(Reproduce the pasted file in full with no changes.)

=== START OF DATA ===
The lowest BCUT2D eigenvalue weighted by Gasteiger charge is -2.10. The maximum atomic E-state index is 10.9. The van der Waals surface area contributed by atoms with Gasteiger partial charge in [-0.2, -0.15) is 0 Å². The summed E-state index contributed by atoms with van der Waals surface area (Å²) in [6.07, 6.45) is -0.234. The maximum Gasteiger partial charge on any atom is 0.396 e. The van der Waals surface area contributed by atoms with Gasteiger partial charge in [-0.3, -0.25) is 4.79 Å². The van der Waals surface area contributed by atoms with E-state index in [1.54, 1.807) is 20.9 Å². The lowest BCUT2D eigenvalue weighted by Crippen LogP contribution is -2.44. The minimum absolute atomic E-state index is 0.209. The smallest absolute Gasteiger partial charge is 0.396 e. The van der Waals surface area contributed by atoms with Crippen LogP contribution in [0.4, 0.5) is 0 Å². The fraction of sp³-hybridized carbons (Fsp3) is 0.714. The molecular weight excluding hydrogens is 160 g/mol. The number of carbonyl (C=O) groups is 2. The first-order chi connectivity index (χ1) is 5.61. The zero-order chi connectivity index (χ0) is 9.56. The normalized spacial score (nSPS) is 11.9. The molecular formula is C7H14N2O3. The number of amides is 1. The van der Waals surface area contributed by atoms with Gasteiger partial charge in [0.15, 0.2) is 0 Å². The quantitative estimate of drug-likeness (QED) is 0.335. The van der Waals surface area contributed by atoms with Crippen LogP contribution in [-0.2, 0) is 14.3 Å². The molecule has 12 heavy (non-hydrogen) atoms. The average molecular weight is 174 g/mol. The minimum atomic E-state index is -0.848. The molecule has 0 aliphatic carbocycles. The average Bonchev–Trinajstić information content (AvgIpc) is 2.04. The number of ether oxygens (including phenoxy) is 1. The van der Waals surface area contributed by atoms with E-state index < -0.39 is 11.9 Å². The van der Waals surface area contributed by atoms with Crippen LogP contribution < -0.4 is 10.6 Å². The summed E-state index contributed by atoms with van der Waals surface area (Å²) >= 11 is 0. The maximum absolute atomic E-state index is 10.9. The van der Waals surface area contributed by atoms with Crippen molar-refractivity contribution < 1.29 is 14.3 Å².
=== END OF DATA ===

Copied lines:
The lowest BCUT2D eigenvalue weighted by Gasteiger charge is -2.10. The maximum atomic E-state index is 10.9. The van der Waals surface area contributed by atoms with Gasteiger partial charge in [-0.2, -0.15) is 0 Å². The summed E-state index contributed by atoms with van der Waals surface area (Å²) in [6.07, 6.45) is -0.234. The maximum Gasteiger partial charge on any atom is 0.396 e. The van der Waals surface area contributed by atoms with Gasteiger partial charge in [-0.3, -0.25) is 4.79 Å². The van der Waals surface area contributed by atoms with E-state index in [1.54, 1.807) is 20.9 Å². The lowest BCUT2D eigenvalue weighted by Crippen LogP contribution is -2.44. The minimum absolute atomic E-state index is 0.209. The smallest absolute Gasteiger partial charge is 0.396 e. The van der Waals surface area contributed by atoms with Crippen LogP contribution in [0.4, 0.5) is 0 Å². The fraction of sp³-hybridized carbons (Fsp3) is 0.714. The molecular weight excluding hydrogens is 160 g/mol. The number of carbonyl (C=O) groups is 2. The first-order chi connectivity index (χ1) is 5.61. The zero-order chi connectivity index (χ0) is 9.56. The normalized spacial score (nSPS) is 11.9. The molecular formula is C7H14N2O3. The number of amides is 1. The van der Waals surface area contributed by atoms with Gasteiger partial charge in [0.15, 0.2) is 0 Å². The quantitative estimate of drug-likeness (QED) is 0.335. The van der Waals surface area contributed by atoms with Crippen LogP contribution in [-0.2, 0) is 14.3 Å². The molecule has 12 heavy (non-hydrogen) atoms. The average molecular weight is 174 g/mol. The minimum atomic E-state index is -0.848. The molecule has 0 aliphatic carbocycles. The average Bonchev–Trinajstić information content (AvgIpc) is 2.04. The number of ether oxygens (including phenoxy) is 1. The van der Waals surface area contributed by atoms with E-state index < -0.39 is 11.9 Å². The van der Waals surface area contributed by atoms with Crippen LogP contribution < -0.4 is 10.6 Å². The summed E-state index contributed by atoms with van der Waals surface area (Å²) >= 11 is 0. The maximum absolute atomic E-state index is 10.9. The van der Waals surface area contributed by atoms with Crippen molar-refractivity contribution < 1.29 is 14.3 Å².